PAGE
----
Medians (Part II)

In the previous post of this series, we left off where we were asking ourselves if there was a better way than the selection algorithm of finding the median.

Computing the median of three numbers is a simple as sorting the three numbers (an operation that can be done in constant time, after all, if comparing and swapping are constant time) and picking the middle. However, if the objects compared are “heavy”, comparing and (especially) moving them around may be expensive.

One possibility, is to use comparison, but no swapping, to find the median. Basically, for three numbers a, b, c, we want to know which one of the six following arrangements

a \leqslant b \leqslant c,

a \leqslant c \leqslant b,

b \leqslant a \leqslant c,

b \leqslant c \leqslant a,

c \leqslant a \leqslant b,

or

c \leqslant b \leqslant a

holds.

The goal is therefore to devise a testing procedure that determines, in an optimal number of steps, which one of the above six arrangements corresponds to the actual values of a, b, and c. We can proceed by elimination. Testing any two pairs, say a\leqslant b, will split the above six arrangements in two groups; one in which a\leqslant b holds (with three arrangements) and one in which it does not (also with three arrangements). Each group can be further divided by asking another question, say, b\leqslant c, which also creates two sub-groups, and so on, until all groups have been broken down to exactly one arrangement. In C++, that would look pretty much like:

template <typename T>
const T & median3( const T & a,
                   const T & b,
                   const T & c )
 {
   if (a<b) // {a,b,c}, {a,c,b}, {c,a,b}
     if (b<c)
      return b; // {a,b,c}
     else
      // {a,c,b}, {c,a,b}
      if (a<c)
       return c; // {a,c,b}
      else
       return a; // {c,a,b}
    else
     // {b,a,c}, {b,c,a}, {c,b,a}
     if (b<c)  // {b,a,c}, {b,c,a}
      if (a<c)
       return a; // {b,a,c}
      else
       return c; // {b,c,a}
     else
      return b; // {c,b,a}
 }

You understood that the method works (it will ask essentially O(\lg n) questions for n numbers, and it does not move object around), but also that the resulting if-tree grows rapidly in the number of items to sort. That is, good luck if you have to find the median of 25 numbers.

Moreover, this method is branch-intensive: it will branch randomly, and will be difficult to predict by the branch predictor, therefore (probably) harming performance quite a bit.

If we allow swaps (and consider them inexpensive), we can do something using sorting networks.

A sorting network can be understood as a train-yard sorting station metaphor. You have n lanes, and along the lanes, you have a certain number of exchanging junctions onto other lanes. That is, if a train on a lane i switches to lane j, then the train on lane j switches to lane i.

The goal is to figure out the most efficient network (with the smallest number of switches) for a given number of lanes. Let us see what sorting networks look like.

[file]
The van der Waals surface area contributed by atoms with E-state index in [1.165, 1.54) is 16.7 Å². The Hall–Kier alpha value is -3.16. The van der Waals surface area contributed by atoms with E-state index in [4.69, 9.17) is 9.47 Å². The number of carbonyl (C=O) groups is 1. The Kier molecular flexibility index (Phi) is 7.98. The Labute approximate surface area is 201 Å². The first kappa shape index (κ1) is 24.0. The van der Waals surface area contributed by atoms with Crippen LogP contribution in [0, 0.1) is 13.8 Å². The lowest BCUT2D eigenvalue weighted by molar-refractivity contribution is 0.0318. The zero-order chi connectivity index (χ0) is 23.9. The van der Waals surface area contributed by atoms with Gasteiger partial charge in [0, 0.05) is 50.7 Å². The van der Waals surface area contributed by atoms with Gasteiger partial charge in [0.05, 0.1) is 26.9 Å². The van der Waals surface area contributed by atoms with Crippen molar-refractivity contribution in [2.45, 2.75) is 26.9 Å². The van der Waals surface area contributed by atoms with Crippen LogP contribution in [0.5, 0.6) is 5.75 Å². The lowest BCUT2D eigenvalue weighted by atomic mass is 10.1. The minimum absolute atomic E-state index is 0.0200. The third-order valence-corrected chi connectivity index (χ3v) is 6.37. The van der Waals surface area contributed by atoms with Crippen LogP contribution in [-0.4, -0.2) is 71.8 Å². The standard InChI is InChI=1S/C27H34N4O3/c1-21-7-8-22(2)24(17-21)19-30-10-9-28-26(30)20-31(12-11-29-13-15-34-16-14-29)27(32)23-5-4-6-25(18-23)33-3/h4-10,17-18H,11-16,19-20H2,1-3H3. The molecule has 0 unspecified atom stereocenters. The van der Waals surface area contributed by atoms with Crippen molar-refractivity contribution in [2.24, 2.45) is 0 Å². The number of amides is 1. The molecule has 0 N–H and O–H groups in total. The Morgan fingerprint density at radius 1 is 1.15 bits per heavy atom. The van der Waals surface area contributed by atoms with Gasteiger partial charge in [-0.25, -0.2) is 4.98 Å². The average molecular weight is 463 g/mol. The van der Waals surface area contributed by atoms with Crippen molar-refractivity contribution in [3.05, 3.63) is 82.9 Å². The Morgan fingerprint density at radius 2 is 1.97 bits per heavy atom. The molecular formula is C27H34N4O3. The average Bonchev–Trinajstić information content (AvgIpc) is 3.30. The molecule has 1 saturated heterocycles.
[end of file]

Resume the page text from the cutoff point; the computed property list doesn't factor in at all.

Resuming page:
For n=1 or n=2, there isn’t much to do: with n=2, you just compare the two values and swap them if one is larger than the other (that is, a>b, if you want increasing order). In C++, the basic operation is therefore given by:

template <typename T>
void cmpexchg(T & a, T & b)
 {
  using std::swap; // ADL trick
  if (a>b) swap(a,b);
 }

and the graph representing the network is denoted as:

Where lanes are joined by lines, and circle/dots indicate that the lanes are connected through the line (this is somewhat of an electrical engineering notation, but the large dots, although redundant, make it easier to understand the graph). At n=3, we have a network such as:

(where the color lines locate ‘sequence points’ in the network which determine which compares can be done in parallel) which would yield the code:

template <typename T>
T median3_network( T a,
                   T b,
                   T c )
 {
  cmpexchg(a,c);
  cmpexchg(a,b);
  cmpexchg(b,c);
  return b;
 }

One of the possible networks for n=4 is given by:

and finally, for n=5, one of the possible solutions looks like:

…which is already rather more complex than with n=4.

The advantage with a sorting network is that, in theory, a great number of comparison/exchange can be made in parallel (as they are mutually independent) and thus collapse the depth of the network significantly. Assuming that we can do up to n comparison in parallel, the depth of such a network is O((\lg n)^2) (but with size O(n (\lg n)^2)).

The disadvantage is that, in general, it is hard (in the co-NP-complete sense) to determine whether or not a given network is optimal for the size of the problem (or, conversely, it is NP-Complete to arrive at an optimal network)!

*
* *

So sorting networks are great if you can have parallel compare/exchange operations, but when we examine the primitive cmpexchg(T & a, T & b), we see they’re not fundamentally more efficient than the if-tree based solution. If one thing, they’re much worst if the cost of swapping is high.

*
* *

Can we use a primitive such as median3 to get the median of a much larger number of values than just three? What is a median3 of three median3?

To Be Continued…

4 Responses to Medians (Part II)

  1. I usually find Branch-less variants to be more efficient, even when it means extra operations. Branch mis-predictions tend to hurt performance quite badly.

    • Steven Pigeon says:

      I suppose we could do something like

      cmp eax,ebx
      cmovge eax,ebx
      

      or we could bundle tests using pmax* and pmin* mmx/sse instructions (not sure what level they are).

  2. […] in the two previous parts of this series, we have looked at the selection algorithm and at sorting networks for […]

  3. […] visited the median problem a couple of times already. The median is the value in the middle of a sorted list of values. If the list is […]

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